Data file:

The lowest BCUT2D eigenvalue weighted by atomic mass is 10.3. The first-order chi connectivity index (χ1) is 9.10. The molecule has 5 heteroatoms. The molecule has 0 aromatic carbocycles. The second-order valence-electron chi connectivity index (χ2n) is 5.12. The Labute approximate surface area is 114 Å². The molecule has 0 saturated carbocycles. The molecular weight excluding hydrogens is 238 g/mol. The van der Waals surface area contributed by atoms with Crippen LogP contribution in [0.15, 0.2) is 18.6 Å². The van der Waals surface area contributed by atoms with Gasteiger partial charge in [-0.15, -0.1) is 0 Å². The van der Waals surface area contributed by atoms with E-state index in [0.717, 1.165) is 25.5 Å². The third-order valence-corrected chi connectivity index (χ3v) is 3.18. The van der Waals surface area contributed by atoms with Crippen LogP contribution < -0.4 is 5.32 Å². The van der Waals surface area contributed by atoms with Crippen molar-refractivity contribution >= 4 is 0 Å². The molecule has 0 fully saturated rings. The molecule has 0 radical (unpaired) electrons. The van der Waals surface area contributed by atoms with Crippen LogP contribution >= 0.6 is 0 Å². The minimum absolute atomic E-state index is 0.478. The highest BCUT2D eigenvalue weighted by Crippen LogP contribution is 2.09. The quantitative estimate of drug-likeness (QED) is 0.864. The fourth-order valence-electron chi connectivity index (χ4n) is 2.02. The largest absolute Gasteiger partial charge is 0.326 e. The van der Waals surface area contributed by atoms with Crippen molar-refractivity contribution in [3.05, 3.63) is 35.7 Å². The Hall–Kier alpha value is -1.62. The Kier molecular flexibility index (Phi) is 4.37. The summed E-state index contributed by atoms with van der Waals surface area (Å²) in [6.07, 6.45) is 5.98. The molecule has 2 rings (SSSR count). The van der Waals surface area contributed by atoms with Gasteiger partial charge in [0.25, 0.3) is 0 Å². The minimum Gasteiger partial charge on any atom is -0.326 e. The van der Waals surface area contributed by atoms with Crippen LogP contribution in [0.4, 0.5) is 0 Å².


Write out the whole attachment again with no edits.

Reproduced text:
The lowest BCUT2D eigenvalue weighted by atomic mass is 10.3. The first-order chi connectivity index (χ1) is 9.10. The molecule has 5 heteroatoms. The molecule has 0 aromatic carbocycles. The second-order valence-electron chi connectivity index (χ2n) is 5.12. The Labute approximate surface area is 114 Å². The molecule has 0 saturated carbocycles. The molecular weight excluding hydrogens is 238 g/mol. The van der Waals surface area contributed by atoms with Crippen LogP contribution in [0.15, 0.2) is 18.6 Å². The van der Waals surface area contributed by atoms with Gasteiger partial charge in [-0.15, -0.1) is 0 Å². The van der Waals surface area contributed by atoms with E-state index in [0.717, 1.165) is 25.5 Å². The third-order valence-corrected chi connectivity index (χ3v) is 3.18. The van der Waals surface area contributed by atoms with Crippen LogP contribution < -0.4 is 5.32 Å². The van der Waals surface area contributed by atoms with Crippen molar-refractivity contribution >= 4 is 0 Å². The molecule has 0 fully saturated rings. The molecule has 0 radical (unpaired) electrons. The van der Waals surface area contributed by atoms with Crippen LogP contribution >= 0.6 is 0 Å². The minimum absolute atomic E-state index is 0.478. The highest BCUT2D eigenvalue weighted by Crippen LogP contribution is 2.09. The quantitative estimate of drug-likeness (QED) is 0.864. The fourth-order valence-electron chi connectivity index (χ4n) is 2.02. The largest absolute Gasteiger partial charge is 0.326 e. The van der Waals surface area contributed by atoms with Crippen molar-refractivity contribution in [3.05, 3.63) is 35.7 Å². The Hall–Kier alpha value is -1.62. The Kier molecular flexibility index (Phi) is 4.37. The summed E-state index contributed by atoms with van der Waals surface area (Å²) in [6.07, 6.45) is 5.98. The molecule has 2 rings (SSSR count). The van der Waals surface area contributed by atoms with Gasteiger partial charge in [0.25, 0.3) is 0 Å². The minimum Gasteiger partial charge on any atom is -0.326 e. The van der Waals surface area contributed by atoms with Crippen LogP contribution in [0.4, 0.5) is 0 Å².